State attorney general commits to revising Use of Force Policies

Online comment portal and statewide listening sessions announced

Attorney General Gurbir Grewal outlined plans for revising New Jersey’s Use of Force Policy, which governs when the state’s 36,000 law enforcement officers may and may not use force against civilians.

As part of that process, his office launched an online portal for public comments and will also organize community listening sessions in all 21 counties.

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On June 2, Grewal first announced his intention to revise the Use of Force Policy which would be the first update in two decades.

This comes after protests against police brutality and institutional racism occurred statewide following the murder of George Floyd, a black Minneapolis man who died as an officer kneeled on his neck and back for eight minutes and 46 seconds.

The measure is part of the Attorney General’s Excellence in Policing initiative, policing reforms launched in December 2019 that aim to promote a culture of professionalism, accountability, and transparency in law enforcement agencies.

“The Use of Force Policy affects everyone, and so everyone should have the opportunity to weigh in on its revisions,” Grewal said. “We want to hear from a broad cross-section of our state: police officers, civil rights advocates, religious leaders, victims’ rights organizations, and community members. We especially want to hear from those who have had negative experiences with law enforcement officers, because we are committed to getting this right. By engaging residents across New Jersey, we will ensure that the updated policy reflects New Jersey’s values.”

Comment now

The public comment portal, available at, will accept submissions until Aug.1.

The portal allows residents to submit comments about any aspect of the Use of Force Policy, but specifically requests input on topics that will be discussed as part of the revision process.

These topics include tactics designed to subdue a person such as chokeholds, neck restraints, strikes to the head and face, and use of police dogs; engaging people with serious mental illness or substance abuse issues; exhausting all other reasonable means and pursuing de-escalation before resorting to deadly force; applying force proportionate to the persons alleged conduct like limiting the use of force when the subject has committed a nonviolent offense; less-than-lethal uses of force in which the AG’s office means use of bean bag shots, rubber bullets, and disabling netting; duty to intervene policies when another officer engages in excessive use of force; firing a weapon at a moving vehicle; high-speed car pursuits; reporting and training requirements; and any other proposals that reduce the risk of injury and death to individuals while also maintaining the safety of police officers.

Let your voice be heard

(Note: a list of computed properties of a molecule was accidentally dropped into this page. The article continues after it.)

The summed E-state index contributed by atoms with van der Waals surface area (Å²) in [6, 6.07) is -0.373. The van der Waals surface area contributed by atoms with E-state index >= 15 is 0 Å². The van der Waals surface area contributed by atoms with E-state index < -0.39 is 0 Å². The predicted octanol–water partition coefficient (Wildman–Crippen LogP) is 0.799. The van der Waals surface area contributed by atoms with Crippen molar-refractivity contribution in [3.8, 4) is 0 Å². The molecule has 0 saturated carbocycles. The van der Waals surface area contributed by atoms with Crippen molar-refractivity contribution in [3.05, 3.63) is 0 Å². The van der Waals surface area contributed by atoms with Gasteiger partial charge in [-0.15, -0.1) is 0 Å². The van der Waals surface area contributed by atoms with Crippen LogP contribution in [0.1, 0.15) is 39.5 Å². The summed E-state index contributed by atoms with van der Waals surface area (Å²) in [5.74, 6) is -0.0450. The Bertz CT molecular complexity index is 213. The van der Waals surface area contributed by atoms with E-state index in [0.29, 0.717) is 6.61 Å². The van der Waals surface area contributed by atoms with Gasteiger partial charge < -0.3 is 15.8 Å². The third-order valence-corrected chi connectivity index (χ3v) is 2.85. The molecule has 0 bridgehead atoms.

The revision process will include community listening sessions in all 21 counties.

Each of New Jersey’s County Prosecutors will host an in-person or virtual event to obtain the public’s view on police use of force which will be shared with the Attorney General as part of the revision process.

To kick off these statewide listening sessions, Grewal will host an online forum on June 24 to discuss New Jersey’s current Use of Force Policy and describe some of the revisions under consideration.

The Attorney General will be joined by Jonathan Parham, who served as the Chief of the Linden Police Department and now serves as the Director of Countywide Police Policy, Planning, and Training at the Union County Prosecutor’s Office.

Attendees can register for the online event at

The Hudson County Prosecutor’s Office will host its listening session on June 23 from 5 to 7 p.m. via its Facebook page on Facebook live.

Residents can email questions in advance or during the meeting to

Past directives

In New Jersey, the Attorney General has broad authority to issue statewide policy documents known as “law enforcement directives,” which are binding on all law enforcement agencies and all 36,000 state, county, and local law enforcement officers.

Last year, Grewal used this authority to issue a number of directives, including the Independent Prosecutor Directive , which established a ten-step process for conducting independent investigations of officer-involved shootings and other serious use-of-force incidents and the Internal Affairs Directive, which changed the internal disciplinary process for police departments.

Grewal has stated that he intends to issue a law enforcement directive revising the Use of Force Policy before the end of this year.

For updates on this and other stories check and follow us on Twitter @hudson_reporter. Marilyn Baer can be reached at

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